To become all that God has made us to be, we must grow ever more perfectly in his divine image. That means we must give ourselves completely. We grow perfect in the image of God only as we “become Christ”, in communion with Christ and in communion with others, in communion with the Church.

Source: Scott Hahn
Professor of Scripture and Theology at Franciscan University
Book and/or Audio Interview on: First Comes Love

Genesis 2:1-4 - Why does God rest on the seventh day?

SCRIPTURE – Genesis 2:1-4
Thus the heavens and the earth were finished, and all the host of them. And on the seventh day God finished his work which he had done, and he rested on the seventh day from all his work which he had done. So God blessed the seventh day and hallowed it, because on it God rested from all his work which he had done in creation. These are the generations of the heavens and the earth when they were created. In the day that the LORD God made the earth and the heavens,


God finished his work of creation by resting on the seventh day.
Why does God rest on the seventh day?
It is not because He needs the rest but because He knows we will need it.

He becomes our Father and we become His children.
Remember our Lord said “the Sabbath was made for Man, not Man for the Sabbath”.
God blessed and made holy the seventh day.

You have to understand God’s purpose for resting.
By sanctifying or making holy, God wants us to set the seventh day apart from the other days.
God uses the seventh day to reveal to Man his ultimate destiny. Man was made on the sixth day along with all the beasts. We work like all of the animals/beasts, but unlike the rest of the animals we have been created with the capacity that is divine. We are able to pray to God, we are able to love God as children love their father.
The sixth day is not enough for us. God knows that we are not made for work but for worship. We are not made to labour or for kingly dominion. We are not made for the earth but for heaven.

The Sabbath is the seventh day and the Hebrew word for “seven” is sheba. Yet sheba stands for not only for a number. Sheba is also a verb, and it means to swear a covenant oath – literally, to “seven oneself”. (see for example Abrahams covenant oath in Gen 21:27-32) The number seven is the unmistakable sign of a covenant. With the seventh day, God was making a covenant with mankind. God took Adam and Eve into His family. God made them His children.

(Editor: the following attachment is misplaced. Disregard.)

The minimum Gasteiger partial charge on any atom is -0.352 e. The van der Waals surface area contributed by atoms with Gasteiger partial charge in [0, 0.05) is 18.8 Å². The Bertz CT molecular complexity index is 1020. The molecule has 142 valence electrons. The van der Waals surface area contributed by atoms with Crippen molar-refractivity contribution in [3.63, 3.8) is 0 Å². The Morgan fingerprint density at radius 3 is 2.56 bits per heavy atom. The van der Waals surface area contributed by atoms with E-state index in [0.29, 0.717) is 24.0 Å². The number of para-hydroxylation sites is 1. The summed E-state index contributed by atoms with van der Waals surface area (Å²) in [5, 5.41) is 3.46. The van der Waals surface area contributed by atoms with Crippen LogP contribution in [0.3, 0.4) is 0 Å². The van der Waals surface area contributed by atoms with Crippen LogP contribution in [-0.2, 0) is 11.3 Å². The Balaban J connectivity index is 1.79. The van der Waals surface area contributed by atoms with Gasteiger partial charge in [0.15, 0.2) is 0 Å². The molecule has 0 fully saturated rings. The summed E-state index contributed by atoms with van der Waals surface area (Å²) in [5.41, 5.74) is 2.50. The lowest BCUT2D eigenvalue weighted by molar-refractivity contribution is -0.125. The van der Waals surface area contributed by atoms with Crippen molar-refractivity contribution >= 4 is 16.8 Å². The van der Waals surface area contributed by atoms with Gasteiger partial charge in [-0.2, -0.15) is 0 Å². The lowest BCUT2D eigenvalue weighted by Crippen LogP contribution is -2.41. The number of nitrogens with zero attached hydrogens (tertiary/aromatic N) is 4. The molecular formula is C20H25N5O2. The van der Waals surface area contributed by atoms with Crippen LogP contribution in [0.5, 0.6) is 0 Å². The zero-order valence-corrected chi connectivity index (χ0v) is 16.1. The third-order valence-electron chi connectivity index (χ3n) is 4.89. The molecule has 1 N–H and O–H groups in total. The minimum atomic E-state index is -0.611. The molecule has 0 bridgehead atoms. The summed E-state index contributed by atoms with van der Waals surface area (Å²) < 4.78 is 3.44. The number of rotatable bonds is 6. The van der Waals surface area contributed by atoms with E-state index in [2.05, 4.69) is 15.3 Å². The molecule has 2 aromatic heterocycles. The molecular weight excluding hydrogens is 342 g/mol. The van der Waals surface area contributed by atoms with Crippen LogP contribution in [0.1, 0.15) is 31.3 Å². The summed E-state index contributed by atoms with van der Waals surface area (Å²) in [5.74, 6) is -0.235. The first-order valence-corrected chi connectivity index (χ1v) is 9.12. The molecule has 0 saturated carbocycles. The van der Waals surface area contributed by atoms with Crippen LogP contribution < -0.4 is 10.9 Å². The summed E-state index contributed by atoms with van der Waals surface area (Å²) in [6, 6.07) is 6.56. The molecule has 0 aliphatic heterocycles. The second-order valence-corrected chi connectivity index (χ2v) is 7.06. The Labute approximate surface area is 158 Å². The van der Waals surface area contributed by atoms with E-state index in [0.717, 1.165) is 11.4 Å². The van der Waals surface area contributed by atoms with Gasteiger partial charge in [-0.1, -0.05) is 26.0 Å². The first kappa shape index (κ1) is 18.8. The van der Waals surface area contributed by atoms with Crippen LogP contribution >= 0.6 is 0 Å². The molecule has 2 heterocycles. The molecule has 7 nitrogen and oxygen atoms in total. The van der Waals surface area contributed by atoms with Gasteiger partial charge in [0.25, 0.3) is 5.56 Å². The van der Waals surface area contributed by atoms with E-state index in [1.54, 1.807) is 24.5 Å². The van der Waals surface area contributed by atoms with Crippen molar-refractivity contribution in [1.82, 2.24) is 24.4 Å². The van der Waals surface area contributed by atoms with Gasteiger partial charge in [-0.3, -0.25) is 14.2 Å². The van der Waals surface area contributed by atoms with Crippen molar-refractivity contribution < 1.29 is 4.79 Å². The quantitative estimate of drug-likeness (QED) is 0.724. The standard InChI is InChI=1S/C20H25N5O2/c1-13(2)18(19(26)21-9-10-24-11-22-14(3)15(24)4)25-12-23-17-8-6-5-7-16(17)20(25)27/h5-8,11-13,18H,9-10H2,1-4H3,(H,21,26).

With this shift in relationship comes a corresponding shift in language. In the first chapters of Genesis, we read of God as “Elohim”, a formal name, usually translated into English as “God”. Elohim evokes the divine power in the act of creation. In the second chapter, however – immediately in the wake of the seventh day – God appears as “Yahweh Elohim”, which is usually translated into English as “the Lord God”. “Yahweh” –which only appears after the seventh day, is a personal name, a family name.

God is not just our creator but our Father.

Source: Scott Hahn
Professor of Scripture and Theology at Franciscan University
Book and/or Audio Interview on: First Comes Love

Genesis 2:18 - It is not good that the man should be alone

SCRIPTURE – Genesis 2:18
Then the LORD God said, "It is not good that the man should be alone; I will make him a helper fit for him."

After each act of creation, God looked at what He had made and pronounced it “good”. To crown His work, God created man on the sixth day and gave him dominion over all the earth. Only then did God look at His work and declare it “very good”.

Adam lived in a world custom made for his pleasure, a world without sin, suffering, or disease – a world where work was always rewarding, a world that, Genesis tells us, was unstintingly good. Yet God Himself looked upon this situation and, for the first time in the Scriptures, pronounced that something was “not good”. He said “It is not good that man should be alone” (Gen 2:18).

What a remarkable statement!

Remember, this took place before the Fall of humankind, before sin and disorder could enter creation. Adam lived in an earthly paradise as a child of God, made in God’s own image. Yet something was “not good”. Something was incomplete. The man was lonely.

Adam’s world seemed complete. He had a good job, a beautiful home, dutiful pets, and plenty to keep him busy. Yet he was incomplete. Even as the ‘image of God’. He was only complete when the woman, Eve, joined him in life. The man and his wife become “one flesh”.

For “God blessed them, and God said to them, ‘Be fruitful and multiply, and fill the earth’ ”.
The image of God was made complete with the creation of the family. Only then was Eden truly paradise.

Source: Scott Hahn
Professor of Scripture and Theology at Franciscan University
Book and/or Audio Interview on: First Comes Love

Genesis 3:9-13 - Why did Adam do it?

SCRIPTURE Genesis 3:9-13